In a recent case before a court in New York, the defendant asked the court to find that the lower court had erroneously excluded evidence during his trial. The defendant was originally charged with two counts of first-degree sexual abuse, and a jury found him guilty as charged. On appeal, however, the higher court agreed with the defendant’s argument and ultimately reversed the lower court’s decision.
The Facts of the Case
According to the opinion, the defendant was sitting on a couch with a minor relative of his when he allegedly penetrated the minor’s vagina and touched her breasts. The minor’s testimony indicated that the two individuals had blankets over their laps, and that the defendant reached under the blanket and proceeded to touch her inappropriately.
The minor immediately texted her mother to tell her what had happened. At that point, the defendant was charged with first-degree sexual abuse. He pled not guilty, and his case went to trial. A jury found him guilty, and the court sentenced the defendant to three years in prison.
On appeal, the defendant took issue with the lower court’s refusal to allow him to present certain evidence at trial. Specifically, the defendant had forensic reports that were based on a medical examiner’s report after examining the minor. The forensic evidence offered alternate explanations for the injuries found on the minor; specifically, the evidence demonstrated that the injuries could have been the result of either masturbation of another person entirely.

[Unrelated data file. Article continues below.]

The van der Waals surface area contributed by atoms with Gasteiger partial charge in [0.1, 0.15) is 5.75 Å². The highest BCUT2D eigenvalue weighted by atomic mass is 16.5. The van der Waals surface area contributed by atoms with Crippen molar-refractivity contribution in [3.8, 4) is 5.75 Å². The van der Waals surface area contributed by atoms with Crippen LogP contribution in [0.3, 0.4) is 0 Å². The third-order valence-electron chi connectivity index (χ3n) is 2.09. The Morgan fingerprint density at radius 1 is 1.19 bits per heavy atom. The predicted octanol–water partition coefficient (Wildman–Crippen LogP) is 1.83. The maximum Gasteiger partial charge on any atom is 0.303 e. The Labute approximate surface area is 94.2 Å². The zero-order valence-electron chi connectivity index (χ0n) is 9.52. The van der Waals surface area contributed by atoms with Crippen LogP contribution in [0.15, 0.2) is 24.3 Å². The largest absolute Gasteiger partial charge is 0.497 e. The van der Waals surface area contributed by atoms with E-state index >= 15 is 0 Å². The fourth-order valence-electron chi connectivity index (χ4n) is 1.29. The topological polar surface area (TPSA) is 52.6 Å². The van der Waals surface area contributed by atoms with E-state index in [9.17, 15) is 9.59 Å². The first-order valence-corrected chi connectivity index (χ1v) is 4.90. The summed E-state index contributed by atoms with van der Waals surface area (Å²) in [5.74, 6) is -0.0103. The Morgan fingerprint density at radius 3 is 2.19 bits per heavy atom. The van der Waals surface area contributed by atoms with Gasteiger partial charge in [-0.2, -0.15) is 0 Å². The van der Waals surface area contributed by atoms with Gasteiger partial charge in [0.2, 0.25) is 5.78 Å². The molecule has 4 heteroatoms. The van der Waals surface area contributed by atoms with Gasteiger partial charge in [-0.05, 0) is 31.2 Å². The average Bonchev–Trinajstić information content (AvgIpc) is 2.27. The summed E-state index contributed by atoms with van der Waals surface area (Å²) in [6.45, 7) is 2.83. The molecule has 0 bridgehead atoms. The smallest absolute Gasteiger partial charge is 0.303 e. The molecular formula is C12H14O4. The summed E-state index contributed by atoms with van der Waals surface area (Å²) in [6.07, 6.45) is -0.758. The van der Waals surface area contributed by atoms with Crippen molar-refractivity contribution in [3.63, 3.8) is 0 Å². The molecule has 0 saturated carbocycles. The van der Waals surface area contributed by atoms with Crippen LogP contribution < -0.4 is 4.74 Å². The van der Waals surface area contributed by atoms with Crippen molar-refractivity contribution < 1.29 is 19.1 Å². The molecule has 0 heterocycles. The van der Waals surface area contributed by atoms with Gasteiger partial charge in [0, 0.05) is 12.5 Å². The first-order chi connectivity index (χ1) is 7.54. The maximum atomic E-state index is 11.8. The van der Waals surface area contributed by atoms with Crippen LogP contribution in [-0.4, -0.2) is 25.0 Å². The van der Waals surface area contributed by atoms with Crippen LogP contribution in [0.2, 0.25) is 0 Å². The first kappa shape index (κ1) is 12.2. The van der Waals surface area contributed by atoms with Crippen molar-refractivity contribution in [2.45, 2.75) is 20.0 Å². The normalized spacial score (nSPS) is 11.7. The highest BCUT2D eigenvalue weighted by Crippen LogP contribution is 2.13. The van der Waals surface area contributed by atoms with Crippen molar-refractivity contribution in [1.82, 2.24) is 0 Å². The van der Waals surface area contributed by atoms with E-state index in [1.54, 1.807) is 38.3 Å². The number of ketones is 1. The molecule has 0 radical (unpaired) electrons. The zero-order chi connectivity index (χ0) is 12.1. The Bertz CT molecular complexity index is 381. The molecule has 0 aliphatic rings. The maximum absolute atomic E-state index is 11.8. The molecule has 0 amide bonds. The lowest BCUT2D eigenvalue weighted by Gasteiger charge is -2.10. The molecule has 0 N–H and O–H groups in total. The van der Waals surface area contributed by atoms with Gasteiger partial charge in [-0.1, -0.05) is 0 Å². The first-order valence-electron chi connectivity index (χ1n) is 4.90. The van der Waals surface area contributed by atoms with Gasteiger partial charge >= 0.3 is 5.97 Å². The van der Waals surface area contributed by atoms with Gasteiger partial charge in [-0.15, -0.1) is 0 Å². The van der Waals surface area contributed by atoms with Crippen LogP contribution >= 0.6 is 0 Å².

The lower court had refused to admit the defendant’s evidence because of something called the rape shield law – this law essentially prohibits parties from introducing evidence about a sexual assault victim’s past sexual history. This law is meant to protect victims of sexual assault from being prejudiced by any previous sexual behavior.
Here, said the higher court, the lower court was incorrect when it kept the forensic evidence out of the record. While rape shield laws can be beneficial, in this case, the defendant’s entire argument during trial was that another individual committed the sexual assault. The defendant was unable to present his case without the relevant forensic evidence in the record. Therefore, the court should have granted the defendant’s request to have the jury consider this evidence. The defendant, in fact, has a Constitutional right to put on a defense and the Court unlawfully prevented him from doing so.
The court then reversed the lower court’s decision, directing the lower court to reschedule trial in the defendant’s case.
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